15. I hope those attacking ‘the left’ for this sort of abuse of, well, ‘facts’ don’t labour under the impression that the populist gobs of ‘the right’ aren’t exactly the same.

    The distinction, in my experience, is that lefties are far more prone to be in denial about it all. They either genuinely don’t see that Polly, Johann and Owen Jones use exactly the same tactics as Littlejohn.. or (maybe more often) they do but they think it’s OK because these lies are GOOD lies.

  16. Max Keiser is having enormous fun with threads like “only the little companies pay tax” ; “Cameron says profit is a not dirty word, well it is to big corporations who arrange their accounts to show no operating profits”; “Why aren’t individuals allowed to pull the same scam? They don’t show any profits after they’ve spent their incomes”.(see October 5th edition ).That’s markets for you: Keiser comes along ,is funnier and more radical than TW.

  17. “Playing the left at their own game is the attempted rebuttal of their theses. It’s a strategy doomed to inevitable failure. Illogic cannot be countered by logic, because those who would be convinced by the left’s arguments are not amenable to logic. If they were they wouldn’t be convinced. Arguing against a thesis gives more weight to the thesis because if it wasn’t valid it wouldn’t attract the argument”

    One cannot change the publics perception of Google etc al by attacking the union’s tax affairs using the same tactics the Left have used on corporations, no, that is correct. But by producing a public reaction of ‘a plague on both their houses’ you are making the Left’s attack on corporations less attractive to themselves, if the result is a public revulsion with unions as well.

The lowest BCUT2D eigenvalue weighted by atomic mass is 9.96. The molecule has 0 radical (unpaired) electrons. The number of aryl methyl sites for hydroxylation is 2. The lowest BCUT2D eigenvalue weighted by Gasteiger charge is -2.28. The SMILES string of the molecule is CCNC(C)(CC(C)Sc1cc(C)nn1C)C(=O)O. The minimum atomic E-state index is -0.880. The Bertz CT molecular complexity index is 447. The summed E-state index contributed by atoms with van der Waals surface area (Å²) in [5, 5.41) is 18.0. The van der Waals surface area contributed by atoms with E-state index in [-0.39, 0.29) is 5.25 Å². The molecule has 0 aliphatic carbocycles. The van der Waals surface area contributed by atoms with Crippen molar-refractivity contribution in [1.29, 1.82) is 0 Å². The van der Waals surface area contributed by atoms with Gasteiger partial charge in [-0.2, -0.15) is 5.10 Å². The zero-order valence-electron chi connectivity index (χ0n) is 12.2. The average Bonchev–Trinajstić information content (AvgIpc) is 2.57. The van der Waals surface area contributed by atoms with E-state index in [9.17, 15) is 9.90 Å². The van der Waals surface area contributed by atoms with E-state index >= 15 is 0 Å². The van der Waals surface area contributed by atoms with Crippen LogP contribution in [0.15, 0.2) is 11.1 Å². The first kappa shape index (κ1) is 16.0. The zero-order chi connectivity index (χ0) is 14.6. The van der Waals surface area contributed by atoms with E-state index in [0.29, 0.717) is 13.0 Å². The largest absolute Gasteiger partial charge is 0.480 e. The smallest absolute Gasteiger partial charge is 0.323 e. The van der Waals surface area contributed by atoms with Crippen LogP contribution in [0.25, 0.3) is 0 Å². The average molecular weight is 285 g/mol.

Its not pretty but the basic tactic is to drag something the Left want to preserve into the muddy pool of lies they have created, and threaten its existence too. Its a sort of hostage situation – ‘You want to take down the corporations, fine, but the unions go down with them’

  18. I’ll have to echo the The Thought Gang here and point out that the Left certainly doesn’t have a monopoly on peddling malicious falsehoods.

    I also think he’s correct in stating that Leftists justify their distortions to themselves by treating their lies as being in service to a greater Truth.

  19. I spose this is relevant then; how much of the low declared profits is genuine, and how much is Hollywood Accounting?

  20. @ Ian B

    That’s the useful question. And the one that some of the people banging on about turnover are really asking. And that’s where the avoidance (if there is any) is happening.

    Enough people have done the sums on Starbucks to tell us that they really don’t have an especially profitable underlying business. Ditto Amazon. Google.. Apple.. maybe not so much.

    Tax ‘abuse’ does exist and not every company can explain away a low charge by pointing at what parliament/Brussles actually intended. Whether such ‘abuse’ so OK or not is moot.. and people are entitled to either view. The trouble is, too many of them get their view from liars and hypocrites like Murphy and Hodge so there’s fuck all chance of a grown-up debate.